Hot Tools for Curls
“You’ll never have problems with your hair,” these were the words my great-grandmother would tell me in her broken English for so many of my younger years. And every time she’d say them, I’d roll my eyes and not believe a word — until I finally embraced my curls.
When I understood just how “great” they were, I finally understood what my great-grandmother had been telling me. I thanked her too, hoping she could hear me, since by that time she had passed on.
Once I embraced my curls, I also seemed to do a bit more experimenting — with the amount of products out there it almost seemed a shame not to at least test them out a bit! I have thick curls (3a/b type), but I keep them shorter, about chin length.
I loved the effects and finished looks people got from hot rollers and curling irons — but why would I buy those? I have curls! Well, I did, and I do and it was fun to play with some tools and find out just what they could do to curls.
My first play date was with hot rollers, and I went through a few types before I finally found one I liked a lot. I used a set which came with about three or four sized curlers and clips that heated as well. I staggered them throughout my hair. Rolling dry, pre-parted hair (which I sprayed with a light protective product first), I angled hair from bottom to scalp as I placed the roller in my hair. I left them in for about 15 minutes.
When I took them out, I did have some curls with less frizz, and I had to work the parts at the crown of my head so they would get a little more volume. I “played” a bit more later on with the larger sized curlers only and they made for some nice, big, loopy curls as well.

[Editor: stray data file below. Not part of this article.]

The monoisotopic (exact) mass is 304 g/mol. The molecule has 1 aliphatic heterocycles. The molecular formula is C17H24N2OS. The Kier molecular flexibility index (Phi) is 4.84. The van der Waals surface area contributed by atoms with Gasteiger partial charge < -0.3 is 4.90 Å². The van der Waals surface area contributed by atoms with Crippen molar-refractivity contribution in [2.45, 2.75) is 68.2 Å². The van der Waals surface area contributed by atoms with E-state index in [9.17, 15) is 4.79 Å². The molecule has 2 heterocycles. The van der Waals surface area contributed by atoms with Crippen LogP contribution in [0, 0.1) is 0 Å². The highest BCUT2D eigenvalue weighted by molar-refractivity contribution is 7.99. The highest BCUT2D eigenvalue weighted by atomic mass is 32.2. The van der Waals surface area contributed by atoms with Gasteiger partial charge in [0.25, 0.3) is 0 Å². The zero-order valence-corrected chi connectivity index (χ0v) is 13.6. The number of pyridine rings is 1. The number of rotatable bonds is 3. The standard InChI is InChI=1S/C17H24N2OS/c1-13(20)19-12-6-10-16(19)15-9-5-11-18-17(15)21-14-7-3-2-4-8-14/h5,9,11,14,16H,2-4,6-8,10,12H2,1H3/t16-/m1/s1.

Final result? I still have a set of hot curlers and I do use them from time to time. It doesn’t take too long to set and it’s fun to give my curls a bit of a different look.
My next play date was with a curling iron. My husband almost laughed me out of the house when I came home with five of these, but I wanted to experiment with different sizes and types of curling irons.
The first two were not for me. They were “wands,” and my hair is too short for these. I burned my fingers even with the gloves. The others, with a clamp, were pretty interesting. I used a large barrel, two inches or so, and got some great volume, almost like a blown-out look, just not “so” straight.
The one inch was a keeper. It gives me a great “quick fix” for curls that are a little frizzy or out of place. It heats up fast, so I touch up a few curls before I leave for work and my hair is good to go! The smallest barrel also got returned. At about 1/2 inch, it was just bit too small. It didn’t fit my curl type at all.
My last hot tool was the flat iron. I admit, I don’t like to blow out my hair at all. I feel like Arnold Schwarzenegger afterwards — it’s tough work! I do embrace my natural curls (that, or my great-grandmother is still speaking to me somehow), but I did want to see what a good flat iron could do.
I didn’t like the way my hair looked SO pin straight, but when I wrapped my hair around the iron, I got a really great ribbon effect. With my hair a bit longer, it did look pretty nice. Apparently, some stylists use this technique to get that ribbon effect with their clients’ hair too. I wouldn’t do it a lot, though. In fact, I don’t have an iron any more. But it was a pretty fun experiment, and I did like the “ribbon” effect.
This doesn’t mean you have to run and get some heat tools today — in fact, this took some time to work through. But if you do have some curiosities as to what hot rollers will do for your curls or waves, try them out! I am quite grateful for the wise words of my great-grandmother, and I embrace my natural curls even more so now; however, making them look a little different for a day or so can be a lot of fun too!